Preventing or Reducing Socio-emotional Problems in Adolescents

For some young people, serious, internalizing problems such as depressive or anxious moods, negative self-perceptions and emotional distress, compromise healthy development and can undermine one's ability to succeed in school and work, form and maintain close relationships with others, and live a healthy, fulfilling life.

This Child Trends' brief synthesized findings from 37 random-assignment social intervention programs designed to prevent or treat internalizing problems for adolescents. Findings suggest that social interventions to address internalizing problems are most effective when they teach adolescents how to cope with negative thoughts and emotions, solve problems, and interact effectively with others. Therapeutic approaches appear to be effective. Psychological findings also indicate that combining psychotherapy with antidepressant medications is more effective than therapy alone. Mixed results were found for programs including activities to increase self-esteem and programs directed at non-clinical populations of youth.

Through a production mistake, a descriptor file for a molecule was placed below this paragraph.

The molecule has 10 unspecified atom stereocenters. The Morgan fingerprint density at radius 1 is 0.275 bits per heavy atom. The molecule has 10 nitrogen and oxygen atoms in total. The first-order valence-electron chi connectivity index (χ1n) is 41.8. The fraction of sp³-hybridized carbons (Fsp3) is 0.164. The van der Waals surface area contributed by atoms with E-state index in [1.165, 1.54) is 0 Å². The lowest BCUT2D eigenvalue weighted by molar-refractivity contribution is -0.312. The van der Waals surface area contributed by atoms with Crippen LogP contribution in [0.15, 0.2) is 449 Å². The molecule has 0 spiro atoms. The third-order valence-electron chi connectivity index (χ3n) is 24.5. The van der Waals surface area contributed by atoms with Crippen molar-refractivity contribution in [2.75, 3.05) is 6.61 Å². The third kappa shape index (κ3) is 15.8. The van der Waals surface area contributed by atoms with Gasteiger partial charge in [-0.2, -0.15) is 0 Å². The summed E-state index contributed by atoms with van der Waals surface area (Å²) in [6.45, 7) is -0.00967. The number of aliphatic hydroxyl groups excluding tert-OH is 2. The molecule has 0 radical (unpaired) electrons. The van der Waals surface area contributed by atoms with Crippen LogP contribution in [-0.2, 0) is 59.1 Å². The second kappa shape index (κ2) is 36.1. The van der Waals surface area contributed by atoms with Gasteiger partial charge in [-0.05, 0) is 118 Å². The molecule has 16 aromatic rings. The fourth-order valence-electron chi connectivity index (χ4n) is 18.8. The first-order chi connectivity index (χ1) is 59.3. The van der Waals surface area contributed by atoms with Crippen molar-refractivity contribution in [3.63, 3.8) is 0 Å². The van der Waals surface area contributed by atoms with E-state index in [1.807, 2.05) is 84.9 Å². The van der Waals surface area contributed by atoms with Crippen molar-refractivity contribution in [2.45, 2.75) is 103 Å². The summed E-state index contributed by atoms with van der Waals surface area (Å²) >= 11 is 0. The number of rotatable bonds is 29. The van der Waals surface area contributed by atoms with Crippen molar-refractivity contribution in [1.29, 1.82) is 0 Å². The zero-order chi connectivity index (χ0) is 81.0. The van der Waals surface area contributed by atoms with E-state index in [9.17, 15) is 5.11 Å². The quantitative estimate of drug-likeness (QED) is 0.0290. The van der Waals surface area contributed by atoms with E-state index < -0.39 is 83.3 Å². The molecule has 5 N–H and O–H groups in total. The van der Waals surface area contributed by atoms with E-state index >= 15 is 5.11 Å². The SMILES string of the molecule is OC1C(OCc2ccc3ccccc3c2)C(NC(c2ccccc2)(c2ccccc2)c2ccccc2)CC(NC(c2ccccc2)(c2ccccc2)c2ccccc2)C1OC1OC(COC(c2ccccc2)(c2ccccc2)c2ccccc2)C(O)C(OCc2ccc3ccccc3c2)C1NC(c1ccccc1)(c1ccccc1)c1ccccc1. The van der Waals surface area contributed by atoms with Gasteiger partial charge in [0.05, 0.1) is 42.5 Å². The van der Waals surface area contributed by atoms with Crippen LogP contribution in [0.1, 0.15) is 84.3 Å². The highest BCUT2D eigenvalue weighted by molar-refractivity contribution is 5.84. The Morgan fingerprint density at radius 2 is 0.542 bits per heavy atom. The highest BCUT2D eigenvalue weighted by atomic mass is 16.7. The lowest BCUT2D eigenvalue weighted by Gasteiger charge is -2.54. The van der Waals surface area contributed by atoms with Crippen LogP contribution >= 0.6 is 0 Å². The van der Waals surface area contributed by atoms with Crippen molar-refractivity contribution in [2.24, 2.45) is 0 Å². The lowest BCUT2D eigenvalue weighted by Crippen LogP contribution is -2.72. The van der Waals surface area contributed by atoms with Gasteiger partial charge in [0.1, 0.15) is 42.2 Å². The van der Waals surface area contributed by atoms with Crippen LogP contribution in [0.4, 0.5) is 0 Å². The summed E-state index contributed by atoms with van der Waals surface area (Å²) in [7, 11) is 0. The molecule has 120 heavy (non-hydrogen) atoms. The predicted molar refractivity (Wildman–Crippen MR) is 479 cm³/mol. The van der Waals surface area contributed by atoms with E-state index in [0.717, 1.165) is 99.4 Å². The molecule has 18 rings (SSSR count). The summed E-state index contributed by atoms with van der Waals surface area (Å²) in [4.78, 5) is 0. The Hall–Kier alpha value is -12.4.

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Child Trends